Battling insurgents in Afghanistan is often nasty and dangerous. But for reasons not entirely clear, U.S. troops seem to be getting hassled, coming and going, by their own country’s airlines.

This week finds Delta Airlines apologizing to service members for the second time in 10 weeks. This time it’s for charging a group of soldiers returning home $200 for a fourth checked bag — for a total of $2,800, the soldiers estimated.

Then, after some of the soldiers, who were on a flight from Baltimore to Atlanta, complained in a YouTube video — since removed — that went viral on the Internet, Delta announced on its blog that it was changing its three-bag policy for the military. The airline said it would allow military personnel traveling on orders to check up to five bags in first and business class.

But it seemed for a while that troops flying coach could only get three for free. Someone must have figured out that most troops tend not to fly first class, so the airline then said four bags would be fine even for those traveling coach.

The hubbub reportedly sparked a number of airlines to affirm or change baggage policies so that troops traveling on orders could check four or five bags for free. Delta is offering to compensate the soldiers affected in the most recent situation.

Loop Fans may recall our March 29 column about Marines stationed in Hawaii being hit with higher ticket prices — up to $900 in one case, we were told — when the Pentagon changed their deployment dates.

That change meant the Marines and sailors had to rebook their pre-deployment flights home before they headed to one of the most dangerous places in Afghanistan.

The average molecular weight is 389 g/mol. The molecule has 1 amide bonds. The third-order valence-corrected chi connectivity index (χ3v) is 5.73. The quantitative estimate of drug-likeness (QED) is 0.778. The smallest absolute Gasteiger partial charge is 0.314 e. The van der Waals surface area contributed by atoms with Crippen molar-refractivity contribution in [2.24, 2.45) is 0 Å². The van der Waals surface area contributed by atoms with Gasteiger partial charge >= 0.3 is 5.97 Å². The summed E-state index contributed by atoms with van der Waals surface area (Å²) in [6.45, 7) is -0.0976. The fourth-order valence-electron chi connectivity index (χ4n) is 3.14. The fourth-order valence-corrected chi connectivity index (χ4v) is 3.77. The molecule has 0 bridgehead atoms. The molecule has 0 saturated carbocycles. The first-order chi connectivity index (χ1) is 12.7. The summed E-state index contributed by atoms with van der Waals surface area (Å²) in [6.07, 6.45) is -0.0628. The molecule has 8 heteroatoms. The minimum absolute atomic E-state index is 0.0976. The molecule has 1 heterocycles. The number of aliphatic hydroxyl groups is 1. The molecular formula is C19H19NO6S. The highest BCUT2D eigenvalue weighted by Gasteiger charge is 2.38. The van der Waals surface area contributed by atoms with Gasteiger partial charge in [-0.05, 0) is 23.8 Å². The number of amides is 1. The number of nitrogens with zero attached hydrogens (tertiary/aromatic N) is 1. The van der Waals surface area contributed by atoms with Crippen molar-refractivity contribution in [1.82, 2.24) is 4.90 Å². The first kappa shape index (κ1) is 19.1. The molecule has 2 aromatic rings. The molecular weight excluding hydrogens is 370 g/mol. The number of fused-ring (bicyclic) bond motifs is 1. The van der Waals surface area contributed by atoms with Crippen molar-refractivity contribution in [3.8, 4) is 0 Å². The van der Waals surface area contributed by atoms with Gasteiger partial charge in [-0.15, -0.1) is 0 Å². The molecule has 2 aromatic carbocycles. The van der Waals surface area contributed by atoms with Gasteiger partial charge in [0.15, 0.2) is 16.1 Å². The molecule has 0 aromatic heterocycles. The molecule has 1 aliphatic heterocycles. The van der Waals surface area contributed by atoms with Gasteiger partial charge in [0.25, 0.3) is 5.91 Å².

Several airlines, including U.S. Airways, United Airlines and Delta — waived the $150 change fee, but apparently would not waive the substantially higher ticket prices.

Seems like it may be time for everyone to get together and sort all this out.

Fish story

The blistering heat this week beckons us to area beaches to cool off. And when we hit the surf, some of us will doubtless remember Bruce, the giant shark in the movie “Jaws,” and we’ll look around.

Do not be afraid. Unless you’re somehow mistaken for a seal, you should be fine. Turns out, sharks are less dangerous to humans than we are to them, according to a new book by our colleague Juliet Eilperin.

“They’re not exactly cuddly,” she explained, “but only a small percentage are dangerous. Like your average House member.”

In the book, Eilperin charts the complicated shark/human relationship through the years and takes us on several fascinating trips, including one in which she faces down a great white off the coast of South Africa and another ad­ven­ture canoeing with a Papua New Guinean who summons sharks in the sea.

Sometimes things got really dicey. Take, for example, the time she encountered Rosie O’Donnell out driving a motorboat with friends off Star Island near Miami.